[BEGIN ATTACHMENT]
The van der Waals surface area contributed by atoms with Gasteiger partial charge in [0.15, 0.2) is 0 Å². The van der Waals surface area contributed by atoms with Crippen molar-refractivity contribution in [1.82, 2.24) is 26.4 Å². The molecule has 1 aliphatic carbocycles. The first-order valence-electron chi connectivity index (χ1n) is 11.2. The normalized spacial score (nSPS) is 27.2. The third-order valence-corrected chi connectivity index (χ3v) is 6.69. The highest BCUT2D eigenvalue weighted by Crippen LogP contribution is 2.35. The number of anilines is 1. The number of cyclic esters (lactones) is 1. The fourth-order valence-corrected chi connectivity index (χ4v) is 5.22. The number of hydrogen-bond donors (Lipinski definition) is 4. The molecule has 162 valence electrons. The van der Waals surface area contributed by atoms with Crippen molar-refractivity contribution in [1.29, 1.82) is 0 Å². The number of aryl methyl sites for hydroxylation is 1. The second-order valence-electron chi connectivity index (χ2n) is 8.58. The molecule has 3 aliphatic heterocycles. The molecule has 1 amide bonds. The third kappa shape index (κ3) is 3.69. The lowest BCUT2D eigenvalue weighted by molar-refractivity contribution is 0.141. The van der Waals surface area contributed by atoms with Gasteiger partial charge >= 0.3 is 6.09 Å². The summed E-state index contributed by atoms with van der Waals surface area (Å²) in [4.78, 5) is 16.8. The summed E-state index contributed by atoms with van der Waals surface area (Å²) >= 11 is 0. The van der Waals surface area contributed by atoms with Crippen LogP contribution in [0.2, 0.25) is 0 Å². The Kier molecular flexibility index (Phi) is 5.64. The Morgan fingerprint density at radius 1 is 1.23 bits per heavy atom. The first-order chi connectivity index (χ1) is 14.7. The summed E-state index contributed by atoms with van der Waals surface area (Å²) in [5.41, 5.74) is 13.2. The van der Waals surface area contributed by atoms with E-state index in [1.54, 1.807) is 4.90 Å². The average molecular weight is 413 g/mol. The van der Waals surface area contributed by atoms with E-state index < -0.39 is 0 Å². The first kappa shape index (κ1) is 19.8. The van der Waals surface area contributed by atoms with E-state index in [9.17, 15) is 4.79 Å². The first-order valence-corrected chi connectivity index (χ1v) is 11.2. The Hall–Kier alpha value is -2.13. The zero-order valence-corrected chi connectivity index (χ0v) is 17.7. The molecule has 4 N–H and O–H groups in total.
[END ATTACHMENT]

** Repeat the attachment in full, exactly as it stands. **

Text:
The van der Waals surface area contributed by atoms with Gasteiger partial charge in [0.15, 0.2) is 0 Å². The van der Waals surface area contributed by atoms with Crippen molar-refractivity contribution in [1.82, 2.24) is 26.4 Å². The molecule has 1 aliphatic carbocycles. The first-order valence-electron chi connectivity index (χ1n) is 11.2. The normalized spacial score (nSPS) is 27.2. The third-order valence-corrected chi connectivity index (χ3v) is 6.69. The highest BCUT2D eigenvalue weighted by Crippen LogP contribution is 2.35. The number of anilines is 1. The number of cyclic esters (lactones) is 1. The fourth-order valence-corrected chi connectivity index (χ4v) is 5.22. The number of hydrogen-bond donors (Lipinski definition) is 4. The molecule has 162 valence electrons. The van der Waals surface area contributed by atoms with Crippen molar-refractivity contribution in [1.29, 1.82) is 0 Å². The number of aryl methyl sites for hydroxylation is 1. The second-order valence-electron chi connectivity index (χ2n) is 8.58. The molecule has 3 aliphatic heterocycles. The molecule has 1 amide bonds. The third kappa shape index (κ3) is 3.69. The lowest BCUT2D eigenvalue weighted by molar-refractivity contribution is 0.141. The van der Waals surface area contributed by atoms with Gasteiger partial charge >= 0.3 is 6.09 Å². The summed E-state index contributed by atoms with van der Waals surface area (Å²) in [4.78, 5) is 16.8. The summed E-state index contributed by atoms with van der Waals surface area (Å²) >= 11 is 0. The van der Waals surface area contributed by atoms with Crippen LogP contribution in [0.2, 0.25) is 0 Å². The Kier molecular flexibility index (Phi) is 5.64. The Morgan fingerprint density at radius 1 is 1.23 bits per heavy atom. The first-order chi connectivity index (χ1) is 14.7. The summed E-state index contributed by atoms with van der Waals surface area (Å²) in [5.41, 5.74) is 13.2. The van der Waals surface area contributed by atoms with E-state index in [1.54, 1.807) is 4.90 Å². The average molecular weight is 413 g/mol. The van der Waals surface area contributed by atoms with E-state index < -0.39 is 0 Å². The first kappa shape index (κ1) is 19.8. The van der Waals surface area contributed by atoms with E-state index in [9.17, 15) is 4.79 Å². The first-order valence-corrected chi connectivity index (χ1v) is 11.2. The Hall–Kier alpha value is -2.13. The zero-order valence-corrected chi connectivity index (χ0v) is 17.7. The molecule has 4 N–H and O–H groups in total.